It’s only recently that I’ve taken to heart that feeling painfully unique in my family is something that happens to lots of people.  Today some medical reports are being published free and online like the one which enabled me to discover why certain defects of infancy occur just once in some families and many times over in others.

For a reader with a PS history who is able to pick up the basics from among a lot of scientific terminology, the article referred to is fascinating to browse-read: it will give you a glimpse of the gene technology that can now increasingly unlock new information about how we are constructed.  I’ll attempt to glean the main facts here…

The term “multifactorial” is often used when conditions of infancy like cerebral palsy, cleft lip and cleft palate, heart defects, PS and other abdominal conditions, and spinal and neural tube defects like spinal bifida.  “Multifactorial” means they are caused by any of a mix of genetic and environmental causes.

Family tree showing those affected by pyloric stenosis

The report cited shows clearly that any of several genes may be involved when a baby has PS or other multifactorial conditions.  The report details a study of PS in an extended family where it was tracked to chromosome 16q24; but the study also found that the genes of 14 other PS-affected families did not link their PS with this chromosome.  It also found that the PS-linked chromosome in multiple PS families seems stronger (about 2 boys to every girl baby) than in isolated cases of PS (4-5 boys to every girl).  So PS may arise from any one (or more) of several chromosomes – which are still being explored.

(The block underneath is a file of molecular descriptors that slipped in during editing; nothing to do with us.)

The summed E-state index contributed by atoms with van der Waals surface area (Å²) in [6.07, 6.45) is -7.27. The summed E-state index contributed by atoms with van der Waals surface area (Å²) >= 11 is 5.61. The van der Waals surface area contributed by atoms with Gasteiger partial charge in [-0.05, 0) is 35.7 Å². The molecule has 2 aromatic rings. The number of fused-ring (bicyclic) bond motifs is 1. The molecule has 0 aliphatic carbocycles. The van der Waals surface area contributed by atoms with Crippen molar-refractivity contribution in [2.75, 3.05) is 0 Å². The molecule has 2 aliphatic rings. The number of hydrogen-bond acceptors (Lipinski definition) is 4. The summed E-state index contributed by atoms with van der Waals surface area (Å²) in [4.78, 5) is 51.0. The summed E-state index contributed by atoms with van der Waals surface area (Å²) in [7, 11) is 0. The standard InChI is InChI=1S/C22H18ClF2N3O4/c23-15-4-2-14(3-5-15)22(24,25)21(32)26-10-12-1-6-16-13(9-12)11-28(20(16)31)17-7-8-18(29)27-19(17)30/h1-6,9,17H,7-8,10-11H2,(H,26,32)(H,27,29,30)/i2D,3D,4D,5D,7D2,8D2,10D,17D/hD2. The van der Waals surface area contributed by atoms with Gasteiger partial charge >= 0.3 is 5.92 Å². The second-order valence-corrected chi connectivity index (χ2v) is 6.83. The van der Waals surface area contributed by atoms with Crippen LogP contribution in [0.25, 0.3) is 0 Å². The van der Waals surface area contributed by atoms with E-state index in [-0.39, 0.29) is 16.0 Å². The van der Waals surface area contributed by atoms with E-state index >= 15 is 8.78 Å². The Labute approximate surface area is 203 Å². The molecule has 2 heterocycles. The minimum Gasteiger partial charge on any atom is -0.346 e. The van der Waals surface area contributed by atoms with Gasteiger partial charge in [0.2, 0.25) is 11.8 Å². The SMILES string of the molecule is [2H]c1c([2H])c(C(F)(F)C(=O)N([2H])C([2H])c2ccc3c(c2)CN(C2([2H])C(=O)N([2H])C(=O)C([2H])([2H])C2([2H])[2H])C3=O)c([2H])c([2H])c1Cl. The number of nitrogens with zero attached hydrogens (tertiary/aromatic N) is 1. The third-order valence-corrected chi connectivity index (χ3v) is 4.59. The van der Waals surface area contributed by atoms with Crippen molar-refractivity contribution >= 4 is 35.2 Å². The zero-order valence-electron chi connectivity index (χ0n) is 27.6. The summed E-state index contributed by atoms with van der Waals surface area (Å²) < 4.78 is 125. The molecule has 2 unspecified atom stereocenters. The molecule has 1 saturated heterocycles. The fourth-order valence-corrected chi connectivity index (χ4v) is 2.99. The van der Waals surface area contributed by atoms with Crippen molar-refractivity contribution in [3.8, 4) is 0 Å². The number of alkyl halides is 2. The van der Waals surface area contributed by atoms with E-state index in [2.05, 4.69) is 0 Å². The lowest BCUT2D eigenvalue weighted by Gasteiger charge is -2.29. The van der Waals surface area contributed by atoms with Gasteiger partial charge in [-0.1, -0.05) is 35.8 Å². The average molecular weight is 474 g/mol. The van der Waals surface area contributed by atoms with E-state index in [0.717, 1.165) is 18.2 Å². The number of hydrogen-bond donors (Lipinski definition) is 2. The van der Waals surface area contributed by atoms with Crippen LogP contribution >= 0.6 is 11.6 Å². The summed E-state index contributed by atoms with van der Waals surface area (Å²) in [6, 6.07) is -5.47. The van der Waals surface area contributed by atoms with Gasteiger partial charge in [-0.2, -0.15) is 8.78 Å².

Again taking PS as an example, put together the fact that just two or three different gene loci (positions on our chromosomes) have been identified so far that can be linked with PS, and add to that any number of “environmental” factors, just some of which were mentioned in my previous post, like the richness and abundance of the milk the baby gets.  Additional “environmental” factors identified as possible triggers of PS include bio-chemical conditions in the baby’s gut too complex to explain further here, the mother’s age and stress level, whether the baby is breast or bottle fed, the family’s socio-economic circumstances, and other birth defects, as PS comes together with other gut, chest and heart defects and conditions like Asperger’s disease far more often than average.

I’ve often wondered why I seemed to be the only one in my family with PS, and why I haven’t passed it on to any of my 13 children and grandchildren (“touch wood”), whilst other families include many with this affliction.  I’ve been annoyed that there seems to be so little research into the causes and prevention of PS and similar conditions that trouble new parents and their babies.  But I’m increasingly realising how complex this branch of science is, and intrigued by the technology that is steadily unlocking some of the mysteries.

Another journal article I read recently defines some terms helpful to understanding the causes of conditions like the ones covered by this post.  The article states: Polygenic traits are determined by the combined effects of many genes.  Multifactorial traits are determined by several genes and environmental factors.  It is now believed that the majority of inherited traits are multifactorial or polygenic.

An associated journal article calls PS a threshold multifactorial trait.  If a woman has PS, she or her parents have abnormal genes or more risk factors (a higher threshold) than is usually necessary to produce PS in males, and her children therefore have a higher risk of the PS recurring.  The affected woman’s male children have the highest risk as they will inherit more than the usual number of susceptibility genes and also because they are the more sensitive sex.

All this means that we can know all there is to know about my gene profile, like my parents have no PS on either side of the family, and still have a child with this condition.  And there are several stories on the web of both parents having had PS and their children not.

Genetics is very humbling and uncertainty is very frustrating for control freaks.  But provided we are sober about our finiteness, the unlocking of more and more of the complex causes of infant surgery is fascinating and reassuring.  The world including our bodies is more intricate than we ever imagined, but our empowerment is making progress, sometimes at a frustratingly slow pace, sometimes with amazing speed, but never complete.